Best Buy, Sears and J.C. Penney shouldn't pop the Champagne corks just yet

Best Buy, Sears and J.C. Penney shouldn't pop the Champagne corks just yet

Shares of Best Buy (BBY), Sears Holdings (SHLD) and J.C. Penney (JCP) are on the move today after reporting results that weren't as awful as Wall Street had predicted.

Unfortunately, expectations for all three companies weren't that high and the results weren't great.

"The expectations were a joke," said Brian Yarbrough, an analyst at Edward Jones who covers the retail sector, in an interview.

One weakness for Best Buy and Sears is same-store sales -- a key retail metric measuring activity at locations open at least a year that are also called "comparable sales." At Sears, they fell 6.4 percent on a companywide basis while domestic same-store revenue at Best Buy dropped 1.2 percent. The story is different at J.C. Penney, which posted a 2 percent gain, its first since 2011. It expects comparable sales to increase 5 percent during the current quarter. Investors cheered the news and a bullish company forecast, pushing shares of the Plano, Texas-based company up 25 percent to $7.47.

Sears Holdings, which is controlled by billionaire Edward Lampert, posted a loss of $358 million, or $3.37 per share. Revenue plunged 14 percent to $10.6 billion. J.C. Penney eked out a profit of $35 million, or 11 cents per share, while sales fell 2.6 percent to $3.78 billion, below the $3.86 billion analysts' had forecast. Excluding one-time items, J.C. Penney lost 68 cents per share, less than the 86-cent loss analysts had expected.

Best Buy earned $310 million, or 88 cents a share, reversing a year-earlier loss, as the largest consumer electronics chain benefited from cost cuts implemented by Chief Executive Hubert Joly. Excluding one-time items, profit was $1.24, surpassing the $1.10 Wall Street analysts expected. Sales fell 3 percent to $14.47 billion, lagging analysts' forecasts that expected $14.66 billion.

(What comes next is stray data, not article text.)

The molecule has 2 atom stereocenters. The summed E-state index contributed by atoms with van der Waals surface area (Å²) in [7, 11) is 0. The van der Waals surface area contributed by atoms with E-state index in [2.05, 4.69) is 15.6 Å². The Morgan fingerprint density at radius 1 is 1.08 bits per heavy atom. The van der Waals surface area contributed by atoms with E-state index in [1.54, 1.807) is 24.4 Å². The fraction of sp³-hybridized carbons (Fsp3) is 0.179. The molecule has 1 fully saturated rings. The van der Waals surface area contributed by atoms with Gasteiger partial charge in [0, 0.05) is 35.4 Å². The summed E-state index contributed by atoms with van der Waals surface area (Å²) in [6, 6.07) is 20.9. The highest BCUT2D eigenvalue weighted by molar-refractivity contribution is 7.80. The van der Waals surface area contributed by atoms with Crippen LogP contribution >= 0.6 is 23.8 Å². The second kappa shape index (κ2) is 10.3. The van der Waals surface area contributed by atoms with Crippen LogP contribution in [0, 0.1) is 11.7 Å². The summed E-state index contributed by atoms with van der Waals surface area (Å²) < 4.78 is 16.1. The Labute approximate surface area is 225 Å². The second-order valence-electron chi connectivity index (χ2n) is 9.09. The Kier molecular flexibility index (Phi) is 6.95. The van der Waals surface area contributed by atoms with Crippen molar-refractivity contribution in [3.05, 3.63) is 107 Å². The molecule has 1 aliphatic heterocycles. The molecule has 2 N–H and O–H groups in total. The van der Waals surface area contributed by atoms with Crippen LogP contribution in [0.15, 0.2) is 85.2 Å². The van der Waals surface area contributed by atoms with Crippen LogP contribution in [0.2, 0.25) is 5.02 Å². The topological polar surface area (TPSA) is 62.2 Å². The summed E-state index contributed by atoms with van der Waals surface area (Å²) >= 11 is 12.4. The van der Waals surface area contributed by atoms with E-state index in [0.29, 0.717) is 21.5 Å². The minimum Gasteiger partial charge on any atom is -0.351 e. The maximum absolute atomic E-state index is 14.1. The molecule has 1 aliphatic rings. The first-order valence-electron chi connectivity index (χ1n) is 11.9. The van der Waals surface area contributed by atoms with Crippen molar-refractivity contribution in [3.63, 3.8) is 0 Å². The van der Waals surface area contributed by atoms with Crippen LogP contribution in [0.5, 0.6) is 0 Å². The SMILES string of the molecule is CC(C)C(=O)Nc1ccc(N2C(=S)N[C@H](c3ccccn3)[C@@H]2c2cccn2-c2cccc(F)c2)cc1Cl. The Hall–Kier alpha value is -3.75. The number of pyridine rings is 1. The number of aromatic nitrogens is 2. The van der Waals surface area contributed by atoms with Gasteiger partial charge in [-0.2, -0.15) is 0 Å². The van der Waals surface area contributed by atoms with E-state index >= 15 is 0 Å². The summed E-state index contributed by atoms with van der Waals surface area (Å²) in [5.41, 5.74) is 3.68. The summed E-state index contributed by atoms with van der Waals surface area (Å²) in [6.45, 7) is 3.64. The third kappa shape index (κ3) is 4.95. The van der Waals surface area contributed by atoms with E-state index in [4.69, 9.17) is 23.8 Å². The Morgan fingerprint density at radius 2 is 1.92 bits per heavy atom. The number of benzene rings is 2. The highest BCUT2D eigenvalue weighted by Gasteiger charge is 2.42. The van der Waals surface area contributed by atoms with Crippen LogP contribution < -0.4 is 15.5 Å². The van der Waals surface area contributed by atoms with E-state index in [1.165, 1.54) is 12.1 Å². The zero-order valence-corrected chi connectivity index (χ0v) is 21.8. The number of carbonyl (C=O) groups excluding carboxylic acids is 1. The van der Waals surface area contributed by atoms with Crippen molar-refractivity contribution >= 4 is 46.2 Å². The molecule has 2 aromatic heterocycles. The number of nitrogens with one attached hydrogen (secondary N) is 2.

Shares of Hoffman Estates, Ill.-based Sears climbed 8 percent to $43.65, as investors were heartened to see that the company's cash reserves were $1 billion as of the end of the year thanks to asset sales undertaken by Lampert. In a letter to shareholders, the hedge fund tycoon struck a confident note.

"Furthermore, if the way the entire American retail industry ended 2013 is any indication, I believe 2014 may well be a year in which Sears Holdings begins to clearly demonstrate the advantages of this transformation," he wrote in a letter sent to shareholders.

Under CEO Hubert Joly, Best Buy has begun competing more aggressively with rivals such as Amazon.com (AMZN) on price. He also is in cost-cutting mode and plans to pare expenses by $1 billion on an annualized basis. The New York Post recently reported that the Richfield, Minn.-based company plans to cut 2,000 managers.

"The jury is still out on Best Buy," said Yarbrough, who rates Best Buy as a "hold" and doesn't officially cover Sears and J.C. Penney. "Their biggest competitor (Amazon) doesn't care about profit."

Best Buy rose 3.5 percent to $26.74.

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    Jonathan Berr is an award-winning journalist and podcaster based in New Jersey whose main focus is on business and economic issues.